University of Alaska hopes to have in-person classes for fall of 2020
The University of Alaska plans to have in-person classes in the fall, UA President Jim Johnsen said at a press conference Wednesday. The institution’s reopening process is based on a five-phase plan the university system has created.
The phases are ranked from the most restrictive Phase A to the least restrictive Phase E. UA is at the first stage now but hopes to move to Phase C by the start of the fall semester. A move to Phase C means universities would hold limited in-person classes, allow on-campus housing, permit events and enable employees to return to campus for work.
With this move would come increased safety measures. Johnsen said the university will start tracking its own cases of COVID-19 and work to have quarantine and isolation locations within university housing.
While Johnsen does hope to get students back on campus, that campus may look very different with plexiglass shields, thermal scans and limitations on space usage.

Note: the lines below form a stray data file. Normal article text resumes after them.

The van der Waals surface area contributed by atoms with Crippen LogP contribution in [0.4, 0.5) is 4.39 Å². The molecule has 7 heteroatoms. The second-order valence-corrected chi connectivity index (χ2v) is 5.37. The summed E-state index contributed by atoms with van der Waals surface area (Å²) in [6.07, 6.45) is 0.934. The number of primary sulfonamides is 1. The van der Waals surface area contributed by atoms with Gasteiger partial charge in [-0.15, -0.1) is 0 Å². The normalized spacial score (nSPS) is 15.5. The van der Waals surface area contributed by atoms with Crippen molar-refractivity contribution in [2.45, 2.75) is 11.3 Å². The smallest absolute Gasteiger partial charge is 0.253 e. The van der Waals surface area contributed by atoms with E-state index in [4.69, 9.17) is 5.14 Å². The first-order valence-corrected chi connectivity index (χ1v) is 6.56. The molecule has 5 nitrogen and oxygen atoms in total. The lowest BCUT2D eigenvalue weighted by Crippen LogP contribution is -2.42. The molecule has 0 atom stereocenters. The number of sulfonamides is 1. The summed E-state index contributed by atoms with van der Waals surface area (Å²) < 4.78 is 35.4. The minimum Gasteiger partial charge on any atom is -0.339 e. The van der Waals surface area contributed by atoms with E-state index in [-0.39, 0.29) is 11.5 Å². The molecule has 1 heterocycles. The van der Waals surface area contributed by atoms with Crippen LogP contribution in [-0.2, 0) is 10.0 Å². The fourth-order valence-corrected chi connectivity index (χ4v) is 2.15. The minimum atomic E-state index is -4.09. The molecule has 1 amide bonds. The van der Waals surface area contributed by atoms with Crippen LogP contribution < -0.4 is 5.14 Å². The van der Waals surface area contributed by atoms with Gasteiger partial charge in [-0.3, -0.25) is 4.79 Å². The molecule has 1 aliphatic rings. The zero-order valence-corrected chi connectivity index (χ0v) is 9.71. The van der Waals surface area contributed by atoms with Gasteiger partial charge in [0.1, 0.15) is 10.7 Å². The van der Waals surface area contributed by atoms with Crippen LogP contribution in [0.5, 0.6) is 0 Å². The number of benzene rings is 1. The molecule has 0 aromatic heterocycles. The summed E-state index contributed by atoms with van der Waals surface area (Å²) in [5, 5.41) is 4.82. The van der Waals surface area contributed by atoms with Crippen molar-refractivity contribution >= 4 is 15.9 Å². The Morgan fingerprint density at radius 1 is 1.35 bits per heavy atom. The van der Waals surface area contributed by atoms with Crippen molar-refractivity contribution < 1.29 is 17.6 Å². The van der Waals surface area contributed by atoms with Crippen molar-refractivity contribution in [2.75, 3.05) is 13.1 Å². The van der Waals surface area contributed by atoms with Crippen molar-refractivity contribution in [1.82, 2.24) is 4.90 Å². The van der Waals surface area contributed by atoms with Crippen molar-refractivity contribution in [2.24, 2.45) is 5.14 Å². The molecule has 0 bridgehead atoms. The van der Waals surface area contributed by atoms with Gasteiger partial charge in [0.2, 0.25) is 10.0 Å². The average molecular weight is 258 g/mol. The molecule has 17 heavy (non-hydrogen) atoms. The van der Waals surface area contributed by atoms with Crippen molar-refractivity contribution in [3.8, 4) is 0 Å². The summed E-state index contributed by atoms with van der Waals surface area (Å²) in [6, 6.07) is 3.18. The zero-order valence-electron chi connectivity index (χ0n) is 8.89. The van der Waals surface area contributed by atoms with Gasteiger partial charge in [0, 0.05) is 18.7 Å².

“If we’re able to operate in Phase C, our students and employees can expect as many in-person classes as is safely possible and some still via distance,” Johnsen said at the press conference.
Colleges around the world are struggling to decide how to teach students in the coming academic year. Some universities, like the University of Cambridge, have already made the decision to suspend mass lectures for the next year while others, like the University of Notre Dame, have chosen to bring students to campus two weeks earlier with the intent of ending the semester before Thanksgiving.
For the University of Alaska, campuses may be able to move into less restrictive phases at different rates. University of Alaska Anchorage Chancellor Cathy Sandeen said she expects to move to Phase B soon.
“I think we’ll see a few more faces on campus but very limited under controlled, safe environment, people wearing masks, lots of hand sanitizers and some restrictions for where you can come in and how you can come in. But we will have some face-to-face operations in the fall,” Sandeen said in a video update to the UAA community on Wednesday.
The University of Alaska regularly offers online classes for credit, and Johnsen said there will be no change in tuition for online classes that would normally have been offered in person.
“Our online courses are very high quality and so we stand by the quality,” Johnsen said.
UA did reimburse students who had to prematurely move out of student housing, but Johnsen said since the UA tuition rates are lower than many peer institutions, there will not be further reductions.